Book Review: The Scandinavian Cookbook

Every Wednesday I review a cookbook to help weed out the good the bad and the ugly. This week I am reviewing The Scandinavian Cookbook by Trina Hahnemann.  When I saw this book I had to have it.  Being Scandinavian in descent, I wanted to learn more about traditional Scandinavian cooking.  Yes, I am Swedish.  Hej – (“hello”).  This book covers recipes from all over Scandinavia, from Denmark to Norway and yes Sweden.

This cookbook is organized very differently than most. Actually, it is organized in a unique and extremely cool way. It is organized by month of the year, and the different types of food that you would eat during each month. Not just comfort food, but by the types of food that are in season. Seasonal cooking is a great to way to help the environment. Fresh corn shouldn’t be available in the winter. If it is, it has been shipped from halfway around the globe to your table. There is a lot of energy wasted in shipping food. Enough of me preaching, back to the book.

The cookbook starts out in January and goes through the months all the way to December. Along with the recipes there are a ton of great photographs of the food and seasonal pictures from all around Scandinavia. The photographs are amazing. Lars Renek is the man behind the beautiful photographs in this book. Bravo, Lars! Bravo! Even if I couldn’t read, this book would be amazing because of the photographs.

The recipes are equally amazing. A lot of the recipes are for Smørrebrød which are Danish open faced sandwiches.  They are preferably made with rye bread and are served with aquavit and beer.  They had me at sandwich and only sweetened the deal with the aquavit and beer.  The Smørrebrød come in all different types.  From flounder and shrimp with basil dressing to chicken and lovage salad.  I must admit, I had no idea what lovage was.  Lovage is a perrenial plant that resembles celery.  My favorite Smørrebrød that was in the book had to be the smoked cheese salad on rye.  Wow, a cheese salad.  The cheese used in the book is rygeost which is a soft smoked cheese from Denmark, but they say you can substitute smoked ricotta.  Along with cheese it uses a lot of the same ingredients that you would put into a tuna or chicken salad, but you substitute cheese for protein.  Amazing!  Why didn’t I think of this.  Scandinavian people are awesome!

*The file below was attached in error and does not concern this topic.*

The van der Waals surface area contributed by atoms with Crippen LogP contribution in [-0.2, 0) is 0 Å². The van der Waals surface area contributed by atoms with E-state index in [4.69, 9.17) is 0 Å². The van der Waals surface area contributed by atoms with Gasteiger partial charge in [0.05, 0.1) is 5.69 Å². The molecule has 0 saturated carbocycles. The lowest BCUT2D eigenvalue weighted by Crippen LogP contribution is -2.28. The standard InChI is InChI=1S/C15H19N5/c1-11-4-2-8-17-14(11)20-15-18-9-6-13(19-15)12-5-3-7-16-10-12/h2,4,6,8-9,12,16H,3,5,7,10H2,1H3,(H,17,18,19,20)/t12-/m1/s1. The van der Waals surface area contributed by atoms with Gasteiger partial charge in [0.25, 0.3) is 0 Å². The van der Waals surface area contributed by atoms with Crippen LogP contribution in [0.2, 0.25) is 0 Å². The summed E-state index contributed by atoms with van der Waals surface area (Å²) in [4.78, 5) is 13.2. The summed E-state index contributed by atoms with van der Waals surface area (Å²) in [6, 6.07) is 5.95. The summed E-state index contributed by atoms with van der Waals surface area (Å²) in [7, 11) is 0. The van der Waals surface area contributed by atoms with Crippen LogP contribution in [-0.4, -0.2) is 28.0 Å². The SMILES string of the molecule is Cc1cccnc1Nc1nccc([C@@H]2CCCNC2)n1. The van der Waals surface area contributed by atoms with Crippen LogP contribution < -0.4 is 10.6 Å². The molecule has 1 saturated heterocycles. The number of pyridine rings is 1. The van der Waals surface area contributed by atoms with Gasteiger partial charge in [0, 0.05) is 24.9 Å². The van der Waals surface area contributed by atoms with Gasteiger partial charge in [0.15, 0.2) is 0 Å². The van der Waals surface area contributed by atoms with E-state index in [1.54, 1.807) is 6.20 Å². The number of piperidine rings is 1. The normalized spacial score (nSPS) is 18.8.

The book also covers seasonal drinks.  From hot chocolate in the winter to red currant and strawberry smoothies in the summer.  Not all of the drinks are alcohol free.  Take for instance the elderflower cordial that utilizes fresh elderflowers picked when they bloom in June.  The elderflower cordial is diluted with champagne for a fresh taste of summer.

Being a Scandinavian cookbook there are plenty of seafood recipes.  There are recipes for almost every type of seafood.  From flounder to salmon to mussels to lumpfish roe.  I love seafood and usually find myself preparing most of it the same way.  For some reason when it comes to seafood, I am not creative.  This book has sparked my interest.  There is a recipe in here for cauliflower soup with grilled scallops.  The creamy cauliflower soup with the smokey grilled scallops topped with lemon, sounds delicious.  I am totally going to make this and post about it.

In all, I loved this book.  I love that it is organized by month and by what is in season.  It totally takes the guess work out of what to cook.  Open the book, turn to the current month, and make something amazing.  Although the cauliflower soup is listed in November, all of the ingredients are in season here in Washington, D.C.  It is my lucky day.  I would totally recommend picking up this book.  The recipes, pictures and stories are worth it.   Trina Hahnemann has written a great book.

The Scandinavian Cookbook is available wherever books are sold and is available on Amazon here.

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